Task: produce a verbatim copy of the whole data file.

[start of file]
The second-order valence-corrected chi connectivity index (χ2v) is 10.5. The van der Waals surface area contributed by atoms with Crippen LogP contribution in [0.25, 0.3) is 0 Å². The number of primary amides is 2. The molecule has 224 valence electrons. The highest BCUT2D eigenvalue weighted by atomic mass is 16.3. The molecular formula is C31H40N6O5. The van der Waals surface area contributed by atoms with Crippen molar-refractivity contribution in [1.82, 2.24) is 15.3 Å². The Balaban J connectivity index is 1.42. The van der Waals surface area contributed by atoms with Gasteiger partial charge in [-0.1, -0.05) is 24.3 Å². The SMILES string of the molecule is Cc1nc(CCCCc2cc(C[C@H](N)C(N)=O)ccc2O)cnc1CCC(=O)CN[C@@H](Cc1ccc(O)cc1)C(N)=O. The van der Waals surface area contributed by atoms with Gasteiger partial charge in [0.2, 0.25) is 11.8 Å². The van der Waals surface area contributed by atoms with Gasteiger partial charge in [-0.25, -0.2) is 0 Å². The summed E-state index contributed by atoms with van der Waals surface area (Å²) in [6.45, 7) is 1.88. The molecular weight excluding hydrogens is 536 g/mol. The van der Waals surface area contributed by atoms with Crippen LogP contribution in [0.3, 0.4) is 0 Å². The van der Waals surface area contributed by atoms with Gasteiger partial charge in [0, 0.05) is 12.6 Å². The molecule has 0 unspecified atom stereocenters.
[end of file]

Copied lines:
The second-order valence-corrected chi connectivity index (χ2v) is 10.5. The van der Waals surface area contributed by atoms with Crippen LogP contribution in [0.25, 0.3) is 0 Å². The number of primary amides is 2. The molecule has 224 valence electrons. The highest BCUT2D eigenvalue weighted by atomic mass is 16.3. The molecular formula is C31H40N6O5. The van der Waals surface area contributed by atoms with Crippen molar-refractivity contribution in [1.82, 2.24) is 15.3 Å². The Balaban J connectivity index is 1.42. The van der Waals surface area contributed by atoms with Gasteiger partial charge in [-0.1, -0.05) is 24.3 Å². The SMILES string of the molecule is Cc1nc(CCCCc2cc(C[C@H](N)C(N)=O)ccc2O)cnc1CCC(=O)CN[C@@H](Cc1ccc(O)cc1)C(N)=O. The van der Waals surface area contributed by atoms with Gasteiger partial charge in [0.2, 0.25) is 11.8 Å². The van der Waals surface area contributed by atoms with Gasteiger partial charge in [-0.25, -0.2) is 0 Å². The summed E-state index contributed by atoms with van der Waals surface area (Å²) in [6.45, 7) is 1.88. The molecular weight excluding hydrogens is 536 g/mol. The van der Waals surface area contributed by atoms with Crippen LogP contribution in [0.3, 0.4) is 0 Å². The van der Waals surface area contributed by atoms with Gasteiger partial charge in [0, 0.05) is 12.6 Å². The molecule has 0 unspecified atom stereocenters.